New Orleans City Council bars bias by Mardi Gras parade clubs

December 21, 1991|By New York Times News Service

NEW ORLEANS HC — NEW ORLEANS -- The New Orleans City Council has voted unanimously to outlaw discrimination in the carnival clubs that sponsor the city's Mardi Gras parades.

Mayor Sidney Barthelemy said yesterday that the action sends a strong message "that New Orleans is an open town and everyone is recognized."

The law bars clubs from excluding anyone because of "race, color, sex, sexual orientation, national origin, ancestry, age, physical condition or disability."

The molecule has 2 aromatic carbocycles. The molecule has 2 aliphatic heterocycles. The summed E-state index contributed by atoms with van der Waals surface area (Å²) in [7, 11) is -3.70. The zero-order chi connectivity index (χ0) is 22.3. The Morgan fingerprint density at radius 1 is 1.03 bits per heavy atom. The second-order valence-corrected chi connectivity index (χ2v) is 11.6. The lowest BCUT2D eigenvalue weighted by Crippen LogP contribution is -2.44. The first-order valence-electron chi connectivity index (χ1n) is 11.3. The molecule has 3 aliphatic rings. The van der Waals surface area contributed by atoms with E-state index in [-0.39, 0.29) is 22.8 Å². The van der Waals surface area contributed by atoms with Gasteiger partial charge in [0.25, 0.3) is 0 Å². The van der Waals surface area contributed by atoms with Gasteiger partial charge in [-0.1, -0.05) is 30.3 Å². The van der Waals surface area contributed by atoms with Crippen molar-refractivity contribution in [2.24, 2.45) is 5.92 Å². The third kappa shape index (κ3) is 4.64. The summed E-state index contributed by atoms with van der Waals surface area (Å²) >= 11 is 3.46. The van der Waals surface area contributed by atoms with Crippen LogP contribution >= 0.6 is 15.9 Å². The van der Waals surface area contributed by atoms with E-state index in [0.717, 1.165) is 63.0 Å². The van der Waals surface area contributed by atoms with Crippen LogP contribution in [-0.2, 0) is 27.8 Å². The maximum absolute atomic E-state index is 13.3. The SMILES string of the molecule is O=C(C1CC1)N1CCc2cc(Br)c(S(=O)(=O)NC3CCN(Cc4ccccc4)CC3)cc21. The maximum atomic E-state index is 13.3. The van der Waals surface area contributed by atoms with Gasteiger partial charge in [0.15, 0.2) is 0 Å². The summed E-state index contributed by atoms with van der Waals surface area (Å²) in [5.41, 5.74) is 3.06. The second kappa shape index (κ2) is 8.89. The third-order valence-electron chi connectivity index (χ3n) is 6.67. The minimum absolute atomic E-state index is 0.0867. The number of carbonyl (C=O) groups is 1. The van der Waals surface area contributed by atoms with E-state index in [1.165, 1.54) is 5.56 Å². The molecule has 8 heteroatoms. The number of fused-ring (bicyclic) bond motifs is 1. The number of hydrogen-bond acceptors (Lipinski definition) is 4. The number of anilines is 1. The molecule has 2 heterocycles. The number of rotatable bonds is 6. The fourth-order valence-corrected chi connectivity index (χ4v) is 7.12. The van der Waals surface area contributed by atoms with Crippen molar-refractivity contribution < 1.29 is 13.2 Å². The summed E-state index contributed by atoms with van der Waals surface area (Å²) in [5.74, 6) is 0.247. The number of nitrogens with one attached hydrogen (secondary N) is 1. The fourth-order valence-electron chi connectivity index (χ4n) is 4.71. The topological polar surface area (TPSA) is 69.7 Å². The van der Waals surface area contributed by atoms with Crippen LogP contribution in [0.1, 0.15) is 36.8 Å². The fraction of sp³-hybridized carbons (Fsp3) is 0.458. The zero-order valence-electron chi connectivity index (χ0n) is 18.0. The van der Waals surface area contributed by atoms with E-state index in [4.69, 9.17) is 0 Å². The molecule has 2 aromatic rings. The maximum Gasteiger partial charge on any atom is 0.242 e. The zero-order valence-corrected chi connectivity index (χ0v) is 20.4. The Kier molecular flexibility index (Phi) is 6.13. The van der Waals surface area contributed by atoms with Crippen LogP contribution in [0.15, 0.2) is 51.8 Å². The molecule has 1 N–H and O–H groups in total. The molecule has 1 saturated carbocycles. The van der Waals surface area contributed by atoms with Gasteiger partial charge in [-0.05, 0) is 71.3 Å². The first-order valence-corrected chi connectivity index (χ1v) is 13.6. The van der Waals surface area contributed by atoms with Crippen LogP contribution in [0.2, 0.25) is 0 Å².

Most of the clubs, which are private, are segregated by sex, and most are white, but there are also prestigious black clubs.

The carnival, 12 days of parades,parties and promenades endinon Mardi Gras, or Shrove Tuesday, the last day before Lent, has been a fixture of New Orleans society since the 19th century.

Sixty-five club leaders issued a statement Wednesday saying the proposal would be a "tragic mistake," and some city officials have said the ordinance would "kill carnival" by driving parades out of the city or prompting clubs to cancel them.

But the councilwoman who proposed the ordinance, black community worker Dorothy Mae Taylor, has been adamant about changing the carnival structure.

The City Council voted 7-0 to approve the ordinance Thursday night after carnival clubs agreed to a compromise that delays enforcement of the law for a year.

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